Countless die-offs have occurred over the past 150 years. Our most recent regional losses were in 2009-10, and again in 2015. Those losses were largely a mirror image of the problems across most of bighorn country, caused by one or another form of pneumonia – with lingering after-effects. In the last three decades, pneumonia has almost wiped out bighorn herds in the Blue Mountains and in portions of the Hells Canyon area of Idaho and Oregon along the Snake River. For up to a decade after a die-off, surviving ewes may not produce lambs that live more than a year. Thus, herd recovery can take decades, if it even happens. This is a big deal.

The pneumonia outbreaks are all apparently related to various Mycoplasma and Pasteurella bacteria. Recent study confirms that the Mycoplasma bacteria sufficiently weaken bighorn immune defenses for Pasteurella (and several other genetically-identified relatives) to trigger the pneumonia. Each of the various bacteria-caused pneumonias may lead to different outcomes. (For example, sheep may survive one type, develop antibodies which last for only a year or two, and be re-infected. Or, some strains may kill so quickly that little evidence remains of the bacteria responsible.)

A great deal is now known about the specifics of how the illnesses spread through a sheep herd. Wildlife managers are learning more about how much – or little – patience needs to be practiced when wild sheep start dying. Most urgent, now, are growing efforts to keep domestic sheep from sharing any given habitat with bighorn herds.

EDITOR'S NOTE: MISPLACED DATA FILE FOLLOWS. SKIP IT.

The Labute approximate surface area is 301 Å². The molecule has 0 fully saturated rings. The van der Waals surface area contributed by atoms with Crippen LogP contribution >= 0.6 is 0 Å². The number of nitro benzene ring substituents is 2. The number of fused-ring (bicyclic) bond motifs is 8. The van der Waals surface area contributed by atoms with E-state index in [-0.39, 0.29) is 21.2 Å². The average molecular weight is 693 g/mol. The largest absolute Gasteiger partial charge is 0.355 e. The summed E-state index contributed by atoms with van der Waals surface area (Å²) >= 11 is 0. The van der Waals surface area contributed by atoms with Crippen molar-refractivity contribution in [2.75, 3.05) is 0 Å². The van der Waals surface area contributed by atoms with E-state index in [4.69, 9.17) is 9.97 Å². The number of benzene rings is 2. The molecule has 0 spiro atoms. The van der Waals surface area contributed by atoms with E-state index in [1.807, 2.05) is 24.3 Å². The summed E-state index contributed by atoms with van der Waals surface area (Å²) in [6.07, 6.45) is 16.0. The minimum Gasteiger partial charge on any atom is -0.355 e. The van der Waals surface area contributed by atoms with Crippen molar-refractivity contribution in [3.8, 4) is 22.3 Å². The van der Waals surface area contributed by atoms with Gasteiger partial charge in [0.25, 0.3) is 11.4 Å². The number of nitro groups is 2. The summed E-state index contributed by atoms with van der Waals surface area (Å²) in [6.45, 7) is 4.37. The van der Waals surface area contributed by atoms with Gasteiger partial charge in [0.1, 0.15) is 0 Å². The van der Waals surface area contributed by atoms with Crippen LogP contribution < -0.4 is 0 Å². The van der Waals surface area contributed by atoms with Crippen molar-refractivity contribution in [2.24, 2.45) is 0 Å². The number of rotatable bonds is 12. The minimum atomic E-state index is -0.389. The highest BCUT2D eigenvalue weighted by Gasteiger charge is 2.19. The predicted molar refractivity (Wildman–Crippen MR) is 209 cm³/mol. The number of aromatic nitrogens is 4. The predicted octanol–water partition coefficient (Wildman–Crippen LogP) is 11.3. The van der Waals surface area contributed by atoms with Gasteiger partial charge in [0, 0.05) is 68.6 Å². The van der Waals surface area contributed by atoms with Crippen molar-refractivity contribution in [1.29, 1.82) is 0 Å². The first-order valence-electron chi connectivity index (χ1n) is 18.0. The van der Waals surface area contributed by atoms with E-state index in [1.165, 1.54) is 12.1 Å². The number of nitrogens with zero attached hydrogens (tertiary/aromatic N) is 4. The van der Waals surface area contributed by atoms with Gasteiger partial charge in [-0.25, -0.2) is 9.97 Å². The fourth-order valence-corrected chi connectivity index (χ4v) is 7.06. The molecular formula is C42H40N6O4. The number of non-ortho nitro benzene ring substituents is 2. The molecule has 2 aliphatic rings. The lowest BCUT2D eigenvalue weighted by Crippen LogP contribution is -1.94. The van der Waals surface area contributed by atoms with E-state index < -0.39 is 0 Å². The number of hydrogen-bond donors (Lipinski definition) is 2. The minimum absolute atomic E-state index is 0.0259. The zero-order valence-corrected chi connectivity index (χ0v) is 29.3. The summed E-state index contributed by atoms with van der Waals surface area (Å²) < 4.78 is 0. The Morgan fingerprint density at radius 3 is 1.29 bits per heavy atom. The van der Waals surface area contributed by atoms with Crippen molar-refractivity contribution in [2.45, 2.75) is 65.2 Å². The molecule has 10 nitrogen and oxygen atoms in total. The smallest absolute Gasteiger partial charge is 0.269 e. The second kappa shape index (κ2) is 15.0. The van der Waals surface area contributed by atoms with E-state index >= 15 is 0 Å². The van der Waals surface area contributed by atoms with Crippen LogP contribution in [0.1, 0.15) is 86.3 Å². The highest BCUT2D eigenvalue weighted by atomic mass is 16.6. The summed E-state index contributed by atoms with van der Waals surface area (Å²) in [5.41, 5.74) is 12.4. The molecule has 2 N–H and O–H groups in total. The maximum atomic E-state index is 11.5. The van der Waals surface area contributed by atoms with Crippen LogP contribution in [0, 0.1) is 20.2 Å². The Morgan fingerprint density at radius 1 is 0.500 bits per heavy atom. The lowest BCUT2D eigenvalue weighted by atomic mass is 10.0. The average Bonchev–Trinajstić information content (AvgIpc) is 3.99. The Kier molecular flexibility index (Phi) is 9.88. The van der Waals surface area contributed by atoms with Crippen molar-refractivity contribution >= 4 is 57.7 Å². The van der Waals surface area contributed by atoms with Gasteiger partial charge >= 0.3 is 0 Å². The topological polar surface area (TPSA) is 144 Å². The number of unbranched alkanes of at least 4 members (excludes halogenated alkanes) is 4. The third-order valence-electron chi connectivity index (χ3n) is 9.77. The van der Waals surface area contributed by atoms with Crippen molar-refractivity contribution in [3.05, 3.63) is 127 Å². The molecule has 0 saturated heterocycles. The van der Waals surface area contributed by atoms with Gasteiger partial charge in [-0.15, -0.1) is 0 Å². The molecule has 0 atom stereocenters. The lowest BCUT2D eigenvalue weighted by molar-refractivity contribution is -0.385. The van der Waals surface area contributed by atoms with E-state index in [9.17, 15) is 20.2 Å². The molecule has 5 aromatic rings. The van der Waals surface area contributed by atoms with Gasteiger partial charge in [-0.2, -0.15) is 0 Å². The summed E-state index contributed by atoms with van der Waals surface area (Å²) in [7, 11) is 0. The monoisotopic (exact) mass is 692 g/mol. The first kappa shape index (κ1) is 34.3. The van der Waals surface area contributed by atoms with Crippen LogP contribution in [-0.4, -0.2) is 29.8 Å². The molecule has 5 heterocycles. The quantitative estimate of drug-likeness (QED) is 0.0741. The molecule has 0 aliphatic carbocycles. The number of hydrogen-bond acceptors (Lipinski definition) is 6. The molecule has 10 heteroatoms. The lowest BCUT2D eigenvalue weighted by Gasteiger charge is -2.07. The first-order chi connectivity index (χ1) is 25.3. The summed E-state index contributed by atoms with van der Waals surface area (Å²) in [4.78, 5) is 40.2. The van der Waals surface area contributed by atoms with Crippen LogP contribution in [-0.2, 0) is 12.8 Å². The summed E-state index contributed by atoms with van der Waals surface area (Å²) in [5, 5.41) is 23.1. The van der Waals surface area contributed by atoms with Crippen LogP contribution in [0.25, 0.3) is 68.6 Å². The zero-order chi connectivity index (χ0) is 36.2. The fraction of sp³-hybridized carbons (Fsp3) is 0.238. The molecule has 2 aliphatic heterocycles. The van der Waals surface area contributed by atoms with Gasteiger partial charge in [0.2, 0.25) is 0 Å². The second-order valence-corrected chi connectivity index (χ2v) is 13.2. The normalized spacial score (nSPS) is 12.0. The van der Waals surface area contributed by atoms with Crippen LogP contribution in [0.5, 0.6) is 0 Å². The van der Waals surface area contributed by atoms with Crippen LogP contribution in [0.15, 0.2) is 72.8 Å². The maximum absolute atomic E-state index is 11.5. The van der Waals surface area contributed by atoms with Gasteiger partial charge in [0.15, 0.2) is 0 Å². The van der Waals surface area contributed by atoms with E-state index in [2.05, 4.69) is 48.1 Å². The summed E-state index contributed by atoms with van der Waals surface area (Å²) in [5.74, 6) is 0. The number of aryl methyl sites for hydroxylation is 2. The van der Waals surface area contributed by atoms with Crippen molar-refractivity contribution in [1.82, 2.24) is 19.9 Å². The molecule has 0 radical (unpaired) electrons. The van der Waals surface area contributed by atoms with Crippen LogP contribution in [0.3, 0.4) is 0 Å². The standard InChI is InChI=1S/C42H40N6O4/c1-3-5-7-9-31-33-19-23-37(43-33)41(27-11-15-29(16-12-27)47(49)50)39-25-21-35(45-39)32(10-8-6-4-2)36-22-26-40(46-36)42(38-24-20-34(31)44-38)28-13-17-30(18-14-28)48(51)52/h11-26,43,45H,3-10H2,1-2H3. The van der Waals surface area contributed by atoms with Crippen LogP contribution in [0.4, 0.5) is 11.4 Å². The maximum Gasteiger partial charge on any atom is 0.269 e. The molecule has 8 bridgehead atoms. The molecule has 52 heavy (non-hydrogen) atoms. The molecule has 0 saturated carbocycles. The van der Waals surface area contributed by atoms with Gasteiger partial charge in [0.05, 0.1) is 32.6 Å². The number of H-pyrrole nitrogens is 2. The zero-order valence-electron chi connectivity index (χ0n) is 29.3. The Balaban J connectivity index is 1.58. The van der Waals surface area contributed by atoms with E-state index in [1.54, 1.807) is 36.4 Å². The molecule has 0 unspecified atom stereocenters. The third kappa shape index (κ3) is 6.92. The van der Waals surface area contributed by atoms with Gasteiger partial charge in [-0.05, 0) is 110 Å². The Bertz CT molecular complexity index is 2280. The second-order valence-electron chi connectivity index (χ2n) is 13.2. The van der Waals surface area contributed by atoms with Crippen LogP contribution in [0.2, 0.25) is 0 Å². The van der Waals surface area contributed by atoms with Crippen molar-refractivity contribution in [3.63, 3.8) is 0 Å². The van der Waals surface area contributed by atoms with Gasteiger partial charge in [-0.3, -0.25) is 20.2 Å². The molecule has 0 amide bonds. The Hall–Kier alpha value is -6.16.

Through much of bighorn habitat the various bacteria are transmitted from unaffected domestic sheep to wild sheep through nose-to-nose greetings, and spread very rapidly. Significant research has centered on antibiotics and vaccines (and ways to get them into bighorns), but those solutions are still well down the road. Domestic sheep are also being developed which are free of the Mycoplasma bacteria – some happening at the Washington State Prison in Walla Walla – but they are unlikely to be viable in the large sheep flocks using the vast grazing allotments scattered across bighorn country, but they will be highly prized in some smaller areas.